If you choose the Hardware Appliance, do the following:

For information about deploying your gateway to an Amazon EC2 host, see Deploy Your Gateway to an Amazon EC2 Host.

Connecting to Your Gateway

To connect to your gateway, the first step is to get the IP address of your gateway VM. You use this IP address to activate your gateway. For gateways deployed and activated on an on-premises host, you can get the IP address from your gateway VM local console or your hypervisor client. For gateways deployed and activated on an Amazon EC2 instance, you can get the IP address from the Amazon EC2 console.

The activation process associates your gateway with your AWS account. Your gateway VM must be running for activation to succeed.

Make sure that you connect to the correct gateway type. The .ova files and AMIs for the gateway types are different and are not interchangeable.

To get the IP address for your gateway VM from the local console

  1. Log on to your gateway VM local console. For detailed instructions, see the following:

  2. Get the IP address from the top of the menu page, and make note of it for later use.

To get the IP address from an EC2 instance

  1. Open the Amazon EC2 console at https://console.aws.amazon.com/ec2/.

  2. In the navigation pane, choose Instances, and then choose the EC2 instance.

  3. Choose the Description tab at the bottom, and then note the IP address. You use this IP address to activate the gateway.

For activation, you can use the public or private IP address assigned to a gateway. You must be able to reach the IP address that you use from the browser from which you perform the activation. In this walkthrough, we use the public IP address to activate the gateway.

To associate your gateway with your AWS account

  1. If the Connect to gateway page isn't already open, open the console and navigate to that page.

  2. Type the IP address of your gateway for IP address, and then choose Connect gateway.

For detailed information about how to get a gateway IP address, see Connecting to Your Gateway.

Activating Your Gateway

When your gateway VM is deployed and running, you configure your gateway settings and activate your gateway.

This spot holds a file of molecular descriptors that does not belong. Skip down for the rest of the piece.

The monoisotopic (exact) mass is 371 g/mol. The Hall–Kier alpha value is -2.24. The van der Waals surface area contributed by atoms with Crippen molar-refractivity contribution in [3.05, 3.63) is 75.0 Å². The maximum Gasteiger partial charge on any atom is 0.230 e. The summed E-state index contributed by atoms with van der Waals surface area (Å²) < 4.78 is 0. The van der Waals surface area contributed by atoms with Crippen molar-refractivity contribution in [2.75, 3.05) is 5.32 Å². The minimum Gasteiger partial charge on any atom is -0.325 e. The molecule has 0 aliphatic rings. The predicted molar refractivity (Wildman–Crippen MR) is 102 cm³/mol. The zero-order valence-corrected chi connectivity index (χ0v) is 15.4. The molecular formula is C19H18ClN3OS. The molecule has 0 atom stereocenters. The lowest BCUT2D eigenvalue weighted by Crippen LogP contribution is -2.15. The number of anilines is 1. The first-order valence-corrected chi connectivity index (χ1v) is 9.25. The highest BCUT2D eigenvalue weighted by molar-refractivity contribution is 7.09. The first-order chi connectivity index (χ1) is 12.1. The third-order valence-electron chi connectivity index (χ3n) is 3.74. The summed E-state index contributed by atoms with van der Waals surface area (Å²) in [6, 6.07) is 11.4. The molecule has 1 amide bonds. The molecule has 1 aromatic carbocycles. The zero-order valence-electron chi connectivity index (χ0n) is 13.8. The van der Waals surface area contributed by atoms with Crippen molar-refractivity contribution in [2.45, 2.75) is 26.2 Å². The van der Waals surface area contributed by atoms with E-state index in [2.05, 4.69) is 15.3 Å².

To activate your gateway

  1. To complete the activation process, provide the information on the activation page to configure your gateway setting:

    • Gateway Time Zone specifies the time zone to use for your gateway.

    • Gateway Name identifies your gateway. You use this name to manage your gateway in the console; you can change it after the gateway is activated. This name must be unique to your account.

      The following screenshot shows the activation page for a volume gateway.

  2. Choose Activate Gateway.

When the gateway is successfully activated, the AWS Storage Gateway console displays the Configure local disks page.

If activation fails, check that the IP address you entered is correct. If the IP address is correct, confirm that your network is configured to let your browser access the gateway VM. For other possible solutions, see Troubleshooting Your Gateway.

Configuring Local Disks

When you deployed the VM, you allocated local disks for your gateway. Now you configure your gateway to use these disks.

Note

If you allocate local disks on a VMware host, make sure to configure the disks to use paravirtualized disk controllers.

When adding a cache or upload buffer to an existing gateway, make sure to create new disks in your host (hypervisor or Amazon EC2 instance). Don't change the size of existing disks if the disks have been previously allocated as either a cache or upload buffer.

  • For a cached volume, you configure at least one disk for an upload buffer and the other for cache storage.

  • For a stored volume, you configure at least one disk for an upload buffer and allocate the rest of the storage for your application data.

To configure local disks

  1. On the Configure local disks page, identify the disks you allocated and decide which ones you want to use for an upload buffer and cached storage. For information about disk size limits, see Recommended Local Disk Sizes For Your Gateway.

  2. From the list next to your upload buffer disk, choose Upload Buffer.

  3. For cached volumes and tapes, choose Cache for the disk you want to configure as cache storage.

    If you don't see your disks, choose Refresh.

  4. Choose Save and continue to save your configuration settings.

Next Step

Creating a Volume